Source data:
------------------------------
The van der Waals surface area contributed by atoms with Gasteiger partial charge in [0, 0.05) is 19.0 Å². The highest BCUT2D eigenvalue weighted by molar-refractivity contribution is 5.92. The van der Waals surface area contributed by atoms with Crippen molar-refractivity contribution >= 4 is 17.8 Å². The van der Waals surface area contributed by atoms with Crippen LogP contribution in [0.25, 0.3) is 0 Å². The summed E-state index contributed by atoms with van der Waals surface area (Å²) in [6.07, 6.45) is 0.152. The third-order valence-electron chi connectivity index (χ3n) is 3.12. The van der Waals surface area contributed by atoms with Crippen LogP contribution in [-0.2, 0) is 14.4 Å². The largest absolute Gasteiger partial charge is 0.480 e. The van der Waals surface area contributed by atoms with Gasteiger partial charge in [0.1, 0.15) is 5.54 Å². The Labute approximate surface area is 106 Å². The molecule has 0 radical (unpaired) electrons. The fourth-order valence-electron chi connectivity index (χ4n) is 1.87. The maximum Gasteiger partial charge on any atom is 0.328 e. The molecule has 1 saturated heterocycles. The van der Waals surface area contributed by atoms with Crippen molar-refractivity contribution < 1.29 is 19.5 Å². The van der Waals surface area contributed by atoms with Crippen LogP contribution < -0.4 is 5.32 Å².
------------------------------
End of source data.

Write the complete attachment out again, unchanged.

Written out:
The van der Waals surface area contributed by atoms with Gasteiger partial charge in [0, 0.05) is 19.0 Å². The highest BCUT2D eigenvalue weighted by molar-refractivity contribution is 5.92. The van der Waals surface area contributed by atoms with Crippen molar-refractivity contribution >= 4 is 17.8 Å². The van der Waals surface area contributed by atoms with Crippen LogP contribution in [0.25, 0.3) is 0 Å². The summed E-state index contributed by atoms with van der Waals surface area (Å²) in [6.07, 6.45) is 0.152. The third-order valence-electron chi connectivity index (χ3n) is 3.12. The van der Waals surface area contributed by atoms with Crippen LogP contribution in [-0.2, 0) is 14.4 Å². The largest absolute Gasteiger partial charge is 0.480 e. The van der Waals surface area contributed by atoms with Gasteiger partial charge in [0.1, 0.15) is 5.54 Å². The Labute approximate surface area is 106 Å². The molecule has 0 radical (unpaired) electrons. The fourth-order valence-electron chi connectivity index (χ4n) is 1.87. The maximum Gasteiger partial charge on any atom is 0.328 e. The molecule has 1 saturated heterocycles. The van der Waals surface area contributed by atoms with Crippen molar-refractivity contribution < 1.29 is 19.5 Å². The van der Waals surface area contributed by atoms with Crippen LogP contribution < -0.4 is 5.32 Å².